Double Bonus: Bacteria Eat Pollution, Generate Electricity
E. coli bacteria grown in a lab.
Scientists have long studied bacteria that can clean up toxic waste by eating it. Other bacteria have been employed to produce electricity.
Now scientists have found a two-for-one deal in bacteria that will eat toxic chemicals 24/7 and make electricity to boot.
"The bacteria are capable of continuously generating electricity at levels that could be used to operate small electronic devices," says Charles Milliken of the Medical University of South Carolina, who conducted the research with colleague Harold May. "As long as the bacteria are fed fuel they are able to produce electricity 24 hours a day."
The findings were to be presented today at the 105th General Meeting of the American Society for Microbiology.
The new study involved Desulfitobacteria, already known for their ability to breakdown and detoxify some of the most problematic environmental pollutants, including PCBs and some chemical solvents.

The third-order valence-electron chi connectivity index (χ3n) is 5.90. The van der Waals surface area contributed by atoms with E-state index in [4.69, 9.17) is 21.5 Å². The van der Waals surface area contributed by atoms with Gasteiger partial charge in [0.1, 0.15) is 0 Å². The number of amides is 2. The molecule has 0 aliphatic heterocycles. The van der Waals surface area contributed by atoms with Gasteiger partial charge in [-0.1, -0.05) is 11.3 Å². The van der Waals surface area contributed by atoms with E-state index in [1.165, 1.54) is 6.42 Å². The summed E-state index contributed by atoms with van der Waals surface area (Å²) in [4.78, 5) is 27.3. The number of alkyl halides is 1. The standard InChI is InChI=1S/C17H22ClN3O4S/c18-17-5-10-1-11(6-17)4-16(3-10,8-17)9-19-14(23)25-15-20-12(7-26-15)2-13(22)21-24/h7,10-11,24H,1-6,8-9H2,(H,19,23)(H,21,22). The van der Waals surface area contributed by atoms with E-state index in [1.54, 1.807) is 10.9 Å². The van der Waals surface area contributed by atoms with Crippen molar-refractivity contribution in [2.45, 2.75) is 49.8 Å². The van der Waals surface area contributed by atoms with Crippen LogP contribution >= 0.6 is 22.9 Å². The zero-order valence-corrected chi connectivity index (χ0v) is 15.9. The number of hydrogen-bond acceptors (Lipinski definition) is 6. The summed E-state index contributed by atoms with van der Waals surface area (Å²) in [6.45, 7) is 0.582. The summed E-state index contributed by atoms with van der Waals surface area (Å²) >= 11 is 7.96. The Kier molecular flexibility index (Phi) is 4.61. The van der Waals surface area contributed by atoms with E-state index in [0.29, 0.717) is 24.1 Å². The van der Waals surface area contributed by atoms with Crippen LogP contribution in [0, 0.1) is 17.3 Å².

"These bacteria are very diverse in their metabolic capabilities, including the food that they can consume. That means that these bacteria can convert a large number of different food sources into electricity," says Milliken. "The technology could be used to assist in the reclamation of wastewaters, thereby resulting in the removal of waste and generation of electricity."
The bacteria perform their useful tasks while in spore form, a dormant stage of growth that can handle extreme heat, radiation and lack of water -- all useful traits for an organism that might be employed in some of the worst manmade environments.
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